SAN FRANSISCO — Facebook chief Mark Zuckerberg on Tuesday vowed to work to keep the world’s leading social network from being used to propagate grisly acts like the murder of an elderly man on Easter Sunday.
Zuckerberg’s comment came during the opening of Facebook’s annual developers conference in the heart of Silicon Valley, where he focused on technology tools intended to promote stronger communities.
“We are going to work on building common ground, not just getting more opinions out there,” Zuckerberg said.
“Our hearts go out to the family and friends of Robert Godwin, Sr.. We will keep doing all we can to prevent tragedies like this from happening.”
He conceded that Facebook has “a lot of work” to do and “we will keep doing all we can to prevent tragedies like this.”
The US man wanted for killing Godwin in Ohio and then posting a video of the murder on Facebook fatally shot himself Tuesday after a brief pursuit in neighboring Pennsylvania, police said.
Steve Stephens, 37, had been the subject of a nationwide manhunt in the wake of Sunday’s killing in Cleveland. He was wanted on murder charges in the killing of Robert Godwin Sr., 74, a former foundry worker and father of 10 who was picking up aluminum cans on Sunday when he was shot.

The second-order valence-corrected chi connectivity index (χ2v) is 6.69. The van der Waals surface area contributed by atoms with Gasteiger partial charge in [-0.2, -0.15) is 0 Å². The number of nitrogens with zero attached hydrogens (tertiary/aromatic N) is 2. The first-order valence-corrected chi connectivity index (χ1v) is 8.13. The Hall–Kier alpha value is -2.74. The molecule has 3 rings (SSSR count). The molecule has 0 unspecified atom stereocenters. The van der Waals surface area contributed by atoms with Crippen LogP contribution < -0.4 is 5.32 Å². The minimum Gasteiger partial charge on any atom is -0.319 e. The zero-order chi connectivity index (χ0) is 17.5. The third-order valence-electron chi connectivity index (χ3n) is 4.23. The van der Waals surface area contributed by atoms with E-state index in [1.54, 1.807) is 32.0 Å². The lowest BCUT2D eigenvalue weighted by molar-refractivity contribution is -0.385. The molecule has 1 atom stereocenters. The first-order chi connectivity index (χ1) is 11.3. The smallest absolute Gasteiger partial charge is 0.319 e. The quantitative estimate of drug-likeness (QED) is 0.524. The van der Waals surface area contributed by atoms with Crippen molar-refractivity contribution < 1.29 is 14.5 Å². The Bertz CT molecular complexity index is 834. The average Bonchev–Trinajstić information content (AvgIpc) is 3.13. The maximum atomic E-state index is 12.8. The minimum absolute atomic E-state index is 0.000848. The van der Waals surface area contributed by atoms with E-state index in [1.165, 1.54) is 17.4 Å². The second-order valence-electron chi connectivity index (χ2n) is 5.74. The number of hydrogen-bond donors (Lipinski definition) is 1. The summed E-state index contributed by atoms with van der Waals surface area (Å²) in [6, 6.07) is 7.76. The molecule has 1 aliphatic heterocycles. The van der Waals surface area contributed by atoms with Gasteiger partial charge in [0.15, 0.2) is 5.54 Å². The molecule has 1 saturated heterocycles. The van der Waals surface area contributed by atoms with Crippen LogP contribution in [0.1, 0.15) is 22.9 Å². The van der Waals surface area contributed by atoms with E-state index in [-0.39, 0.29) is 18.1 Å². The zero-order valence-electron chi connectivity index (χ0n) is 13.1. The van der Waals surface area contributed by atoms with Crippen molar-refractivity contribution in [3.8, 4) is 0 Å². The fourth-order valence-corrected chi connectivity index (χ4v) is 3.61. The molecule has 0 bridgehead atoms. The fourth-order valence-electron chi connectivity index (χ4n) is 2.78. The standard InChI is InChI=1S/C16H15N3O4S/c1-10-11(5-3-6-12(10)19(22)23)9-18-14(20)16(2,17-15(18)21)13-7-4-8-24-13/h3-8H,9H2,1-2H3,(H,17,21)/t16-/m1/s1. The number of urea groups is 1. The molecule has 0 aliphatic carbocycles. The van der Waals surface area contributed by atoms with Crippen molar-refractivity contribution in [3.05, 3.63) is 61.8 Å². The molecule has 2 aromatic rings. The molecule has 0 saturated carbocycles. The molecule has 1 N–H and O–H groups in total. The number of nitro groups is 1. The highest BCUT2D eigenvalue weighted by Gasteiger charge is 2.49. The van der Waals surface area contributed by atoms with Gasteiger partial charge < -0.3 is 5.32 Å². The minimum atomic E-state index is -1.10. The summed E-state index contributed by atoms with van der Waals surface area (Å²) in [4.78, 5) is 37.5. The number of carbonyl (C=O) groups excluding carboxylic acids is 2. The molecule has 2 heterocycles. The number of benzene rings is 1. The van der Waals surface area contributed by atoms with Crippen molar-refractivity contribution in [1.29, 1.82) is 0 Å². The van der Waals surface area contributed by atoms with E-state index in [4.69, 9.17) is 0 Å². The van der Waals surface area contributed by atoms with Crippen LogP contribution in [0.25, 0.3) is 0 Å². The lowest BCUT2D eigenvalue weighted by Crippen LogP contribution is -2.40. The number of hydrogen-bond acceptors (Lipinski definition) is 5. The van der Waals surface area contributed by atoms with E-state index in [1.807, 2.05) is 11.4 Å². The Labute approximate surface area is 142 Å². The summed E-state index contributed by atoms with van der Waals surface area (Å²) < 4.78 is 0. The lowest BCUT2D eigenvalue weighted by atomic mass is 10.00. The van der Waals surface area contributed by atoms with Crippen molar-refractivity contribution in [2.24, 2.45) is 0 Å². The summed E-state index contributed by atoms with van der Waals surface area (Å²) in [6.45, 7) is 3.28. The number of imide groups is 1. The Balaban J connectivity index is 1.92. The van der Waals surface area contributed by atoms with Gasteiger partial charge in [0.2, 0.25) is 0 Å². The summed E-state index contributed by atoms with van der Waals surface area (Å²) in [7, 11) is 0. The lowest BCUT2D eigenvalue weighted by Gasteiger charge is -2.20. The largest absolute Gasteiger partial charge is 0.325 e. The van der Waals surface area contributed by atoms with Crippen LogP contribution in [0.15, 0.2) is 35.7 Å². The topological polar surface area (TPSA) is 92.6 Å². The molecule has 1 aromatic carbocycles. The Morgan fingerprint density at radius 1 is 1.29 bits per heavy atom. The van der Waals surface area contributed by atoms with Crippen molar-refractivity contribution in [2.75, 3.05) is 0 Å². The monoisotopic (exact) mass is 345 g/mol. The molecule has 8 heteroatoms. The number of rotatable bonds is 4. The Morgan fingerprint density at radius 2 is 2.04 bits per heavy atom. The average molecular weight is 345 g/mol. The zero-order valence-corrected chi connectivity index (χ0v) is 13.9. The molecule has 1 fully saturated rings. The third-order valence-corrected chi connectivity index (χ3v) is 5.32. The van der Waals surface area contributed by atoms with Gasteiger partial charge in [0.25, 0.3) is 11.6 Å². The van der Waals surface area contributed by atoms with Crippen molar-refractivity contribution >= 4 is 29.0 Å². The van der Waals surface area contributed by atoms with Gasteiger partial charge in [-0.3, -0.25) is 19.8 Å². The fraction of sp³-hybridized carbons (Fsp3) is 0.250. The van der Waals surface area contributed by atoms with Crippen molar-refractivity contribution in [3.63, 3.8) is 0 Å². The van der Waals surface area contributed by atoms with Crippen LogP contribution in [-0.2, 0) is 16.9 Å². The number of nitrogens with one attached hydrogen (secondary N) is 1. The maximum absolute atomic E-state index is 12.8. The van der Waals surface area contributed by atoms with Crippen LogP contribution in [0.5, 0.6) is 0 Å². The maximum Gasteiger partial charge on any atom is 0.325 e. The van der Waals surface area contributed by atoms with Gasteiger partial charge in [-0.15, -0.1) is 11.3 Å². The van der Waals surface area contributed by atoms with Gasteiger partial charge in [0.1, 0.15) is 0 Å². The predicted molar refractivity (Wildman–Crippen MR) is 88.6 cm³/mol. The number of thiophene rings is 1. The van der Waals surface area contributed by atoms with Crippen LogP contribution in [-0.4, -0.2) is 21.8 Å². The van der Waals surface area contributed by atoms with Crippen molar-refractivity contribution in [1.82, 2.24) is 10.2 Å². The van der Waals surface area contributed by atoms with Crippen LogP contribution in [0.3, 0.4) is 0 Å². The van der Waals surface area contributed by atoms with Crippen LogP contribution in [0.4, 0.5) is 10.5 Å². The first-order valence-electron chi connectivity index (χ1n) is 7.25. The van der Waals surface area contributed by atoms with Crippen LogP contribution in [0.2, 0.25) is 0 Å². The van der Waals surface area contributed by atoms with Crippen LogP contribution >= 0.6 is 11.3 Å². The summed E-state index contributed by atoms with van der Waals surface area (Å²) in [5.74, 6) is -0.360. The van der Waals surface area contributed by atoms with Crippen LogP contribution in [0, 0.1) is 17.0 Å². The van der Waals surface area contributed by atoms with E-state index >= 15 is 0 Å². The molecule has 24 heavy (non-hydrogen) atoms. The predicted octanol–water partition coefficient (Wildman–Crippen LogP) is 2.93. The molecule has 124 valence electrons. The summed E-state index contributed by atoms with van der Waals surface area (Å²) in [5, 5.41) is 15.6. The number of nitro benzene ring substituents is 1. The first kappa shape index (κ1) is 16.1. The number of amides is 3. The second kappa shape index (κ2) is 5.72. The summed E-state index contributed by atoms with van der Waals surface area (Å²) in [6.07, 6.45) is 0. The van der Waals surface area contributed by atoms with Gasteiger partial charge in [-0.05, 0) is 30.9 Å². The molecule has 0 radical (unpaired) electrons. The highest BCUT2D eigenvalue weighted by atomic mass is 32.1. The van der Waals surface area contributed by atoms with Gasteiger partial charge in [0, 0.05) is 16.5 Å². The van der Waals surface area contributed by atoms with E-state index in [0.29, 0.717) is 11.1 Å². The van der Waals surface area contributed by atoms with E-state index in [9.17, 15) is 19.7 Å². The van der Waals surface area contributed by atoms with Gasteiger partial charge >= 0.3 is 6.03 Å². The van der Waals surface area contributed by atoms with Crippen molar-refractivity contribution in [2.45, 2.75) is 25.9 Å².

The incident was the latest grisly crime posted on Facebook, reviving questions about videos posted on the world’s largest social network, and how — or if — they can be monitored.
Facebook said it removed the video of the shooting 23 minutes after learning of it. The company has since announced it is launching a review for reporting harmful content.
“This is something that should not have been shared around the world. Period,” Cleveland’s police chief said.